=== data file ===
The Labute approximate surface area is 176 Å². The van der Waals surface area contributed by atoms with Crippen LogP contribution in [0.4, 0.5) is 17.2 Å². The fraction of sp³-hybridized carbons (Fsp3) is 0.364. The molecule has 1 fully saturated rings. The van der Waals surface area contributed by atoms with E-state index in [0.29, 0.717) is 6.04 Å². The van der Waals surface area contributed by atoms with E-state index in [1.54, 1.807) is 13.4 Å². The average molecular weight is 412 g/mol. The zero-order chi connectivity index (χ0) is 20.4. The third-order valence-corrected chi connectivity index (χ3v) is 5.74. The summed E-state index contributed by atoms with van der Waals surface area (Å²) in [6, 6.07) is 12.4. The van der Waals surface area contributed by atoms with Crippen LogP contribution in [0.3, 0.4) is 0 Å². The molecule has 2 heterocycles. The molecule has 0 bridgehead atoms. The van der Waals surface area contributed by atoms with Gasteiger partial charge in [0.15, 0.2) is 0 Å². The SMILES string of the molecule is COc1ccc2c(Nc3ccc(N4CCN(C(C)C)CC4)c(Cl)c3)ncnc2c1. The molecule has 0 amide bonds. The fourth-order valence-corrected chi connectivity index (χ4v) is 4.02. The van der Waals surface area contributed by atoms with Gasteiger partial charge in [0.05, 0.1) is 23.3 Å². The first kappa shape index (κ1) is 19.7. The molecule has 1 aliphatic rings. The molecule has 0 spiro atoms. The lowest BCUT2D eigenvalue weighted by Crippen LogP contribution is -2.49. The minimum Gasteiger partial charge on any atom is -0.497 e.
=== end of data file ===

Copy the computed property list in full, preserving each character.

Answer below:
The Labute approximate surface area is 176 Å². The van der Waals surface area contributed by atoms with Crippen LogP contribution in [0.4, 0.5) is 17.2 Å². The fraction of sp³-hybridized carbons (Fsp3) is 0.364. The molecule has 1 fully saturated rings. The van der Waals surface area contributed by atoms with E-state index in [0.29, 0.717) is 6.04 Å². The van der Waals surface area contributed by atoms with E-state index in [1.54, 1.807) is 13.4 Å². The average molecular weight is 412 g/mol. The zero-order chi connectivity index (χ0) is 20.4. The third-order valence-corrected chi connectivity index (χ3v) is 5.74. The summed E-state index contributed by atoms with van der Waals surface area (Å²) in [6, 6.07) is 12.4. The van der Waals surface area contributed by atoms with Crippen LogP contribution in [0.3, 0.4) is 0 Å². The molecule has 2 heterocycles. The molecule has 0 bridgehead atoms. The van der Waals surface area contributed by atoms with Gasteiger partial charge in [0.15, 0.2) is 0 Å². The SMILES string of the molecule is COc1ccc2c(Nc3ccc(N4CCN(C(C)C)CC4)c(Cl)c3)ncnc2c1. The molecule has 0 amide bonds. The fourth-order valence-corrected chi connectivity index (χ4v) is 4.02. The van der Waals surface area contributed by atoms with Gasteiger partial charge in [0.05, 0.1) is 23.3 Å². The first kappa shape index (κ1) is 19.7. The molecule has 1 aliphatic rings. The molecule has 0 spiro atoms. The lowest BCUT2D eigenvalue weighted by Crippen LogP contribution is -2.49. The minimum Gasteiger partial charge on any atom is -0.497 e.